China pledges new reforms as normalcy returns to Kunming

* President Xi Jinping orders law enforcement agencies to hit back with full forces and bring perpetrators of deadly attack to justice
China pledges new reforms as normalcy returns to Kunming

BEIJING: China’s top political advisor Yu Zhengsheng on Monday pledged to further efforts to contribute to the deepening of the country’s reforms in a comprehensive manner.
Yu, chairman of the National Committee of the Chinese People’s Political Consultative Conference (CPPCC), made the pledge at the opening meeting of the second session of the 12th CPPCC National Committee in Beijing.
The announcement comes as order was restored in Kunming, capital of southwest China’s Yunnan province, where a deadly terrorist attack on Saturday night left 29 dead and more than 130 injured.
Yu said the political advisory body must uphold the leadership of the Communist Party of China (CPC), while adhering to and developing socialism with Chinese characteristics. It should also make sound, reasonable and feasible suggestions, foster the spirit of reform and innovation, and perform its functions for the benefit of the people, Yu said in his first report on the work of the Standing Committee of the CPPCC National Committee.
The advisor said the year 2014 is the first year for implementing the CPC Central Committee’s decision to comprehensively deepen reform, and is crucial for completing the 12th Five-Year Plan. The CPPCC will conduct thorough investigations and studies on key reform areas - including the fiscal and tax system, the judicial system and the Internet management system - to provide reference materials for the party and government in their decision making, Yu said. It will also conduct democratic oversight on how well major reform measures and tasks have been carried out, and put forward candid suggestions and comments thereon, he said.
Further efforts will be made to promote sustained, healthy economic development in addition to social harmony and stability, Yu said, adding that the CPPCC should fully play its role as an important channel for consultative democracy.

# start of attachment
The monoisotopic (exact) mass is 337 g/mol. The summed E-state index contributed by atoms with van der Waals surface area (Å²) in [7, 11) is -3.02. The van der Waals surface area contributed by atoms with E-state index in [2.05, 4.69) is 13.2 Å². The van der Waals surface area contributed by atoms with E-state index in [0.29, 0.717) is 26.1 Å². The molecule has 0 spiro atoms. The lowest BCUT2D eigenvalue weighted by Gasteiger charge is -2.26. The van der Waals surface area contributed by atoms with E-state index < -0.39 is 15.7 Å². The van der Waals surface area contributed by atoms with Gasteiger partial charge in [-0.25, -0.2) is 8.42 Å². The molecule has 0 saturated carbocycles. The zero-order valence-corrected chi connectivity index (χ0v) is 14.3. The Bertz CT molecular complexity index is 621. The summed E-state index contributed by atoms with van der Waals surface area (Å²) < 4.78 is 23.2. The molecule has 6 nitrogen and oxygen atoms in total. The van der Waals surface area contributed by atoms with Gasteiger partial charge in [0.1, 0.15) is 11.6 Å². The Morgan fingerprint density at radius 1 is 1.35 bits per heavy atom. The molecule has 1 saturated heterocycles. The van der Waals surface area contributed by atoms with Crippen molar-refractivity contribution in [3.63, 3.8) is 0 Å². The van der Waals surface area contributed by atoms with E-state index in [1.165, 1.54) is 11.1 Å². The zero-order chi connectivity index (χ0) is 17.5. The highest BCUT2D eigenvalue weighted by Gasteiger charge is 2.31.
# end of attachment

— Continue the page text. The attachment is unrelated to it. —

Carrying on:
In his speech, Yu said the CPPCC should have members from Hong Kong and Macao so that they could play an active role and improve exchanges between the mainland and the two regions. Exchanges and cooperation across the Taiwan Strait should also be expanded, he said.
A silent tribute was observed for victims of a terrorist attack at a train station in Kunming.
At the train station where the attacked happened, train arrivals resumed after three trains with 3,000 passengers were affected on Saturday night, said station officials. Part of a major road in front of the railway station is still under traffic control and a waiting area on a square east of the station is cordoned off.
With a heavy police presence, normal operations have resumed and passengers can walk into and out of the station with no new restrictions.
Security screening of passengers and luggage is being carried out and staff are maintaining order in more crowded areas.
In the ticket hall, people were seen queuing to buy train tickets. Some chatted with each other while others were playing cards. Security has been beefed up at the city’s Changshui International Airport, with increased security personnel and tougher scrutiny of passengers and luggage. The municipal government has said that evidence at the crime scene showed that the Kunming Railway Station terrorist attack was orchestrated by Xinjiang separatist forces. No details have been given.
The foreign affairs office of the Yunnan provincial government said there were no reports that foreigners were killed or injured in the attack. Neither are Hong Kong, Taiwan and Macao compatriots among the victims.,

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